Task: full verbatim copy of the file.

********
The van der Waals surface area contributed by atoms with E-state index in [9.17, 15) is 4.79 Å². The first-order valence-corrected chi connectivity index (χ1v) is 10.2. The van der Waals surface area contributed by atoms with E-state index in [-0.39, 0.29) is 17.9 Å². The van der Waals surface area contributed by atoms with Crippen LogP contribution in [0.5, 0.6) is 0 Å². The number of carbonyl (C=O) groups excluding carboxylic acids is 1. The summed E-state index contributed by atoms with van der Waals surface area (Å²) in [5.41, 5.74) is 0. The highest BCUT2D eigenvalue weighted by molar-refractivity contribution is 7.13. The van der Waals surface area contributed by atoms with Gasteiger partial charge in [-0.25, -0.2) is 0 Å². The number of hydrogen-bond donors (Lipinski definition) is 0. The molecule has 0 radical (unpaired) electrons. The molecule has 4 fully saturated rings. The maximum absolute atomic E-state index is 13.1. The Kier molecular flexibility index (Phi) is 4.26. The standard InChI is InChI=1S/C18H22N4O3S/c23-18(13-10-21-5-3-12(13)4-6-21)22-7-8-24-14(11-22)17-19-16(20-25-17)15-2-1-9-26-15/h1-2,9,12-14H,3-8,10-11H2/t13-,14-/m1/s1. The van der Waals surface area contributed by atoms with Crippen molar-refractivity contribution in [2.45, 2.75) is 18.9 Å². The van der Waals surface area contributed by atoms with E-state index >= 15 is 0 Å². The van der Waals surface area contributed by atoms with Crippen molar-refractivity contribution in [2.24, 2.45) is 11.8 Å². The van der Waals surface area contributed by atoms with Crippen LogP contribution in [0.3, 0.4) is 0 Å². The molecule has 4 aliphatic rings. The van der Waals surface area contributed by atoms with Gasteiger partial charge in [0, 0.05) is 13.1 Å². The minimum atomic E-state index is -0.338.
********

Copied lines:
The van der Waals surface area contributed by atoms with E-state index in [9.17, 15) is 4.79 Å². The first-order valence-corrected chi connectivity index (χ1v) is 10.2. The van der Waals surface area contributed by atoms with E-state index in [-0.39, 0.29) is 17.9 Å². The van der Waals surface area contributed by atoms with Crippen LogP contribution in [0.5, 0.6) is 0 Å². The number of carbonyl (C=O) groups excluding carboxylic acids is 1. The summed E-state index contributed by atoms with van der Waals surface area (Å²) in [5.41, 5.74) is 0. The highest BCUT2D eigenvalue weighted by molar-refractivity contribution is 7.13. The van der Waals surface area contributed by atoms with Gasteiger partial charge in [-0.25, -0.2) is 0 Å². The number of hydrogen-bond donors (Lipinski definition) is 0. The molecule has 0 radical (unpaired) electrons. The molecule has 4 fully saturated rings. The maximum absolute atomic E-state index is 13.1. The Kier molecular flexibility index (Phi) is 4.26. The standard InChI is InChI=1S/C18H22N4O3S/c23-18(13-10-21-5-3-12(13)4-6-21)22-7-8-24-14(11-22)17-19-16(20-25-17)15-2-1-9-26-15/h1-2,9,12-14H,3-8,10-11H2/t13-,14-/m1/s1. The van der Waals surface area contributed by atoms with Crippen molar-refractivity contribution in [2.45, 2.75) is 18.9 Å². The van der Waals surface area contributed by atoms with E-state index >= 15 is 0 Å². The van der Waals surface area contributed by atoms with Crippen molar-refractivity contribution in [2.24, 2.45) is 11.8 Å². The van der Waals surface area contributed by atoms with Crippen LogP contribution in [0.3, 0.4) is 0 Å². The molecule has 4 aliphatic rings. The van der Waals surface area contributed by atoms with Gasteiger partial charge in [0, 0.05) is 13.1 Å². The minimum atomic E-state index is -0.338.